Biblical movie is right choice

Religion is a controversial topic within today’s society, especially when it comes to recreating or expressing a specified religion through art such as cinema. The risk that lies between offensiveness and respect as well as factuality and dramatization is a line that can easily make or break viewer’s thoughts on the film.

The biblical film, “Son of God”, directed by Christopher Spencer, projects a message of love and spirituality by bringing the story of Jesus (Diogo Morgado) to the big screen. A movie that predominantly fixates on Jesus’ quest from his humble beginnings to resurrection is directed and played “safely” by the actors and actresses. The storytelling expresses the journey as Jesus communicates and brings a form of compassion and joy to a world where people struggle. The later portion of the film also consists of Jesus inspiring a revolt against the Romans in Jerusalem and then his subsequent resurrection.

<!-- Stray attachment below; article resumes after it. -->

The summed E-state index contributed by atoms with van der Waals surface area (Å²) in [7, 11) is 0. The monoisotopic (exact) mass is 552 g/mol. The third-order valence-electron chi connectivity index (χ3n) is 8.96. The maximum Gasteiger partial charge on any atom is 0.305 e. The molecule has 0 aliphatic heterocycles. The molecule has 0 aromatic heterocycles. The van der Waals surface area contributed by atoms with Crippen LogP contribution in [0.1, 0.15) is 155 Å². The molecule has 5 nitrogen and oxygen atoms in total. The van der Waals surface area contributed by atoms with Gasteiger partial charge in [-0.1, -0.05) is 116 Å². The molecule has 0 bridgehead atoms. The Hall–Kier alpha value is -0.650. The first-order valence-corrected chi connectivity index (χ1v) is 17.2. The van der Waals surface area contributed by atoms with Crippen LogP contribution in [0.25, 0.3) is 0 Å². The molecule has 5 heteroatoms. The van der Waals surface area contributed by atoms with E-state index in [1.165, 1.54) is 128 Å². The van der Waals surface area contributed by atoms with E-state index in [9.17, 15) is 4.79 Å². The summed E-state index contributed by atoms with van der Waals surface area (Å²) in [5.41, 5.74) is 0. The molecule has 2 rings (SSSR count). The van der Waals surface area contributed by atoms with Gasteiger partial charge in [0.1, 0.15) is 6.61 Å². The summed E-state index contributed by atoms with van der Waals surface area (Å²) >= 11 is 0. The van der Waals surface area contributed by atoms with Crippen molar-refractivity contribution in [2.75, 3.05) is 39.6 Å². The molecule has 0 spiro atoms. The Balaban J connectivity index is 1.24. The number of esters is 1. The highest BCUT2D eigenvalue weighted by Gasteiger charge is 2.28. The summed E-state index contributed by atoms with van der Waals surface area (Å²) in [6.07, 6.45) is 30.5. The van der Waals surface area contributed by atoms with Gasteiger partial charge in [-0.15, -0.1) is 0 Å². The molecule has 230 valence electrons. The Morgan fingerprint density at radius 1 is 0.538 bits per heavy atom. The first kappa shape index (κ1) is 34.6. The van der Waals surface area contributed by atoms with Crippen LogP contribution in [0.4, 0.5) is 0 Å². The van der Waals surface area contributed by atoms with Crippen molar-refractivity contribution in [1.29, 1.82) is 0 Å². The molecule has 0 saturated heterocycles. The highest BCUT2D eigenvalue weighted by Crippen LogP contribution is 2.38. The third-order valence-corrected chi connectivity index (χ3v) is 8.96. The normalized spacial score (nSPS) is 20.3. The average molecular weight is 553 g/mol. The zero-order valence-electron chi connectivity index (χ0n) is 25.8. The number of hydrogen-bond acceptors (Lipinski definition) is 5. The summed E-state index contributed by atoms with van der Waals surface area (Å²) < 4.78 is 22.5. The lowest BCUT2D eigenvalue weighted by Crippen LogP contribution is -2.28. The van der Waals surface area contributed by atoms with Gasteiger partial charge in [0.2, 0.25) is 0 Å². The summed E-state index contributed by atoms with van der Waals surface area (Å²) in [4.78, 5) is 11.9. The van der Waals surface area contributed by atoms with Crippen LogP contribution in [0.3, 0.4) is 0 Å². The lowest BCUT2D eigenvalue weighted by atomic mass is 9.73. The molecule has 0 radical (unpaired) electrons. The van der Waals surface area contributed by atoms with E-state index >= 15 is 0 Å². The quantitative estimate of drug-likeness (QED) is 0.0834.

The film stars Sebastian Knapp (John), David Rintoul (Noah), William Houston (Moses), and Gred Hicks (Pontius Pilate). While some have melodramatic monologues, the way in which they present their biblical character is suitable and fair.

However, the stylistic features and production of this film make the talent and environment appear significantly groomed and dramatized, while the holy messages and lessons conveyed such as compassion, humility, and faith are clear. The scenes such as Noah on an ark filled with animals, Moses parting the Red Sea, and Jesus walking on water are of the many scenes that are condensed and restricted. They provide a SparkNotes version to those who are not fully informed of the holy texts. While it is difficult and controversial to retell a great religious story through a certain interpretation, the act of playing it safe limits the greater inventiveness that can be brought to the big screen. Therefore, there should have been more done to make certain scenes appear less mediocre and more interesting.

It appears at times as a promotional effort to deliver a condensed and dazzling version rather than presenting it as a greater and meaningful perception of this religion. This film’s purpose to inform and spread a message is usually directed and created to a certain group of people, but can interest various audiences. The overall movie, “Son of God” could have been better, but it is a fairly earnest and decent film.

Nisha Desai can be reached at nisha.desai@student.shu.edu.

Author: Staff Writer

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